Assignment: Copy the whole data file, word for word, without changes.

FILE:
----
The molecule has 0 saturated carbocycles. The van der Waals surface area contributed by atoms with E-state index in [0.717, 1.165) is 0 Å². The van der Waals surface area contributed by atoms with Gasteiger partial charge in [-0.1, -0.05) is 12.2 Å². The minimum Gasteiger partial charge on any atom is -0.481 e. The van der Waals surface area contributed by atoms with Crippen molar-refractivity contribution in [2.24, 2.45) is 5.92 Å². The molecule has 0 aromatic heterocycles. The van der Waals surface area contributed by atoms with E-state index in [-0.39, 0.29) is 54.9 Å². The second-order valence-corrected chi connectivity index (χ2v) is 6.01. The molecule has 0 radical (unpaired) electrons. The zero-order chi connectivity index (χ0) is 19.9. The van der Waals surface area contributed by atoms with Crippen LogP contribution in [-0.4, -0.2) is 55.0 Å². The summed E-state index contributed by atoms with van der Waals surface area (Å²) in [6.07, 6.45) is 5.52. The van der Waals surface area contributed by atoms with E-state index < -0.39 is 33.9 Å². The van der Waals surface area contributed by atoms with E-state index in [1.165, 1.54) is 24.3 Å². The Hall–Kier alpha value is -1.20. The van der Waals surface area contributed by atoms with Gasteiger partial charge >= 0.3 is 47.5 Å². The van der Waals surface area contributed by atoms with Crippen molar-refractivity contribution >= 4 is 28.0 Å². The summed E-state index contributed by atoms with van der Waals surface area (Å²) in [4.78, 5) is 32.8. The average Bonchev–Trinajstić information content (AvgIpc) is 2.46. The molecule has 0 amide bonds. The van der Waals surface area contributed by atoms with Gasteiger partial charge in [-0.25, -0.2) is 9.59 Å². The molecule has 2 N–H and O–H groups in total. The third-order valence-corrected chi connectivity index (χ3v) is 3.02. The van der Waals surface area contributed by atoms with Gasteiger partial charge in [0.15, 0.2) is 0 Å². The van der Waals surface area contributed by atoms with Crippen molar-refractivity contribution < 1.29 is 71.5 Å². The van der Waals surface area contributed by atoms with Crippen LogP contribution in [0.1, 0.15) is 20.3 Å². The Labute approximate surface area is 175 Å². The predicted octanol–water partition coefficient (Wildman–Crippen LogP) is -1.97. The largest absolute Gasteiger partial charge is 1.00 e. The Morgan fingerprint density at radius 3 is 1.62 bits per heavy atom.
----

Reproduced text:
The molecule has 0 saturated carbocycles. The van der Waals surface area contributed by atoms with E-state index in [0.717, 1.165) is 0 Å². The van der Waals surface area contributed by atoms with Gasteiger partial charge in [-0.1, -0.05) is 12.2 Å². The minimum Gasteiger partial charge on any atom is -0.481 e. The van der Waals surface area contributed by atoms with Crippen molar-refractivity contribution in [2.24, 2.45) is 5.92 Å². The molecule has 0 aromatic heterocycles. The van der Waals surface area contributed by atoms with E-state index in [-0.39, 0.29) is 54.9 Å². The second-order valence-corrected chi connectivity index (χ2v) is 6.01. The molecule has 0 radical (unpaired) electrons. The zero-order chi connectivity index (χ0) is 19.9. The van der Waals surface area contributed by atoms with Crippen LogP contribution in [-0.4, -0.2) is 55.0 Å². The summed E-state index contributed by atoms with van der Waals surface area (Å²) in [6.07, 6.45) is 5.52. The van der Waals surface area contributed by atoms with E-state index < -0.39 is 33.9 Å². The van der Waals surface area contributed by atoms with E-state index in [1.165, 1.54) is 24.3 Å². The Hall–Kier alpha value is -1.20. The van der Waals surface area contributed by atoms with Gasteiger partial charge >= 0.3 is 47.5 Å². The van der Waals surface area contributed by atoms with Crippen molar-refractivity contribution >= 4 is 28.0 Å². The summed E-state index contributed by atoms with van der Waals surface area (Å²) in [4.78, 5) is 32.8. The average Bonchev–Trinajstić information content (AvgIpc) is 2.46. The molecule has 0 amide bonds. The van der Waals surface area contributed by atoms with Gasteiger partial charge in [-0.25, -0.2) is 9.59 Å². The molecule has 2 N–H and O–H groups in total. The third-order valence-corrected chi connectivity index (χ3v) is 3.02. The van der Waals surface area contributed by atoms with Gasteiger partial charge in [0.15, 0.2) is 0 Å². The van der Waals surface area contributed by atoms with Crippen molar-refractivity contribution < 1.29 is 71.5 Å². The van der Waals surface area contributed by atoms with Crippen LogP contribution in [0.1, 0.15) is 20.3 Å². The Labute approximate surface area is 175 Å². The predicted octanol–water partition coefficient (Wildman–Crippen LogP) is -1.97. The largest absolute Gasteiger partial charge is 1.00 e. The Morgan fingerprint density at radius 3 is 1.62 bits per heavy atom.